It’s Women Making History Month, and we’re celebrating the outstanding young girls and women in our anti-trafficking network all March long.
Today is International Women’s Day, and leaders like Grace exemplify what it means to serve as agents of change in the communities where we work. “Teacher Grace,” as students call her, is an inspiration for the children in our trafficking prevention programs.
Teacher Grace has served in the Hope For South Sudan (HFSS) elementary school since 2018. She teaches math, science, social studies, and english in grades 1, 3, and 4 and helps with the school choir and sports.
Grace is effective at her work because she understands firsthand the adversities students in our education program have faced, allowing her to bring an empathetic compassion to all she does.
But the gift of empathy is often hard-earned.
In a recent interview with Eugenio Kirima, LUV’s Chief Program Officer, she shared,
“I have lived with a lot of pain in my heart towards my father. I could not understand why he let me go through untold suffering. I have tried as much as possible to accept the fact that probably he could not take it anymore but then I feel pain to imagine that he sacrificed me to bear the pain and carry his cross. The struggle of being a family head, at the age of 16 years, in a refugee camp, where there was no respect for human dignity — was the hardest thing for me. I still live with fear that if anything happens to South Sudan again I might end up back in the refugee camp. I do not want my children to go through what I went through.”
“Throughout my career, I’ve conducted hundreds of interviews of students you help us protect and staff serving in LUV’s anti-trafficking network. This one was really difficult. In the process, what I have come to believe is that Grace is one of the strongest women I have met.”
At only 10 years old, Grace moved with her family from South Sudan to Uganda to escape war. However, refugee camps were under constant attacks from the Lord’s Resistance Army (LRA), a militia group that terrorized the regions of northern Uganda and the eastern parts of South Sudan.
The LRA was infamous for attacking villages to kidnap boys as child soldiers and traffick young girls to serve as sex slaves. These attacks forced refugees to flee from one camp to another, desperately seeking safety.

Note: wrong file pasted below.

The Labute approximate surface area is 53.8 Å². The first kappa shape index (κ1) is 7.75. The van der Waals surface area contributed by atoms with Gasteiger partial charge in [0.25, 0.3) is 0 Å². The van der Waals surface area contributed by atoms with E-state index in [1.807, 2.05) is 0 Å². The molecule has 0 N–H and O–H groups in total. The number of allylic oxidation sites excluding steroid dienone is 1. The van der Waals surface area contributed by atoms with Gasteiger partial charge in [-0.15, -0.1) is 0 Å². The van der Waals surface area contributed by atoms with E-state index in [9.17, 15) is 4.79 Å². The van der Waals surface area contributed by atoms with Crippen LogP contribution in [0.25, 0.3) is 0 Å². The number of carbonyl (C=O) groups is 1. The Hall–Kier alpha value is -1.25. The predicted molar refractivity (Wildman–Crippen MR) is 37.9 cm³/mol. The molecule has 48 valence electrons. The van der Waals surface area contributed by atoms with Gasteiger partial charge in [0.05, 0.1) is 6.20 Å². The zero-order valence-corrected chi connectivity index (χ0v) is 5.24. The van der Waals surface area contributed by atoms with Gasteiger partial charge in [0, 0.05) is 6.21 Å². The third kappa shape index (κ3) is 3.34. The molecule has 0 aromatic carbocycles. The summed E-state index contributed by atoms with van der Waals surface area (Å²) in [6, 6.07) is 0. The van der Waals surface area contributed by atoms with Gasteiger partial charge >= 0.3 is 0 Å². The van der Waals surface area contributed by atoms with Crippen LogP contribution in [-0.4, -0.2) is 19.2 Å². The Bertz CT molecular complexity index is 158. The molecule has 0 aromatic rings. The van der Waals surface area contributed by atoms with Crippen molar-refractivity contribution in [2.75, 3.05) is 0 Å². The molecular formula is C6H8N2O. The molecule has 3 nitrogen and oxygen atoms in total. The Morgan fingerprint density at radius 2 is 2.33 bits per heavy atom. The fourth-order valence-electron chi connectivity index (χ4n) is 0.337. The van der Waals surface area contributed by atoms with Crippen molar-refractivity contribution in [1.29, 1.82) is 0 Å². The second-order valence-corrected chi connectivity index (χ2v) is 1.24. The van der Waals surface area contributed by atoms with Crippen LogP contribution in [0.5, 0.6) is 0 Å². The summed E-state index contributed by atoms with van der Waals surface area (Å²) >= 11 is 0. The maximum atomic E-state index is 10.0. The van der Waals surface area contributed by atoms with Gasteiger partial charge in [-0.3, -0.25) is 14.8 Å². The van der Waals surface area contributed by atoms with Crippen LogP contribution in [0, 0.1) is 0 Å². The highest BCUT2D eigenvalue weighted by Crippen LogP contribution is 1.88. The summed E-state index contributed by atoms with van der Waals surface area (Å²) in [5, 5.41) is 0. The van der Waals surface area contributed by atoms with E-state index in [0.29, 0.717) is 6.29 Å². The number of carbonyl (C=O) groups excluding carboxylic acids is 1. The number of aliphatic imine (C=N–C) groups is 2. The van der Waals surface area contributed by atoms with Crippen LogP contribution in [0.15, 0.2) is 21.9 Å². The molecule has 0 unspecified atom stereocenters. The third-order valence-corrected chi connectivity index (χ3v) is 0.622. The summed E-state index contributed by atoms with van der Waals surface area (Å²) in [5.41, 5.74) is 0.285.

Living constantly on the run was tremendously difficult.The persistent danger and lack of food made it a struggle to survive. Amid such fragile circumstances, things turned worse when Grace’s mother died. Eventually, their father abandoned the family and went back to South Sudan — leaving Grace (at age 16) as the head of a family of six in a foreign land.
But strength and determination were ignited in Grace.
She bravely worked to feed, protect, pay for school fees, even when it meant she had to personally drop out of school for a time to provide for her siblings. Grace’s tenacity eventually uplifted her entire family, and in 2008, they all moved back to South Sudan, where Grace enrolled in a program to become a primary school teacher.
Grace is a part of a new generation of women making history and restoring hope in South Sudan.
Grace’s perseverance has created a ripple effect of empowerment in her family — already four siblings and one cousin have completed university because of the support she offered them.
Now, she’s extending that dedication and compassion to the children in our network.
Grace — and all of our indigenous partners — know intimately that when we empower people who are vulnerable, we transform the world.
Your generosity works hand in hand with Grace’s compassionate leadership to empower hundreds of children to be change-agents in their own lives and war-torn communities… children like Nala* in Grace’s third grade class (stay tuned for her story next week!)
Join us today by starting a monthly donation to constantly extend hope and healing — through local leaders like Grace — to the most vulnerable children in our world.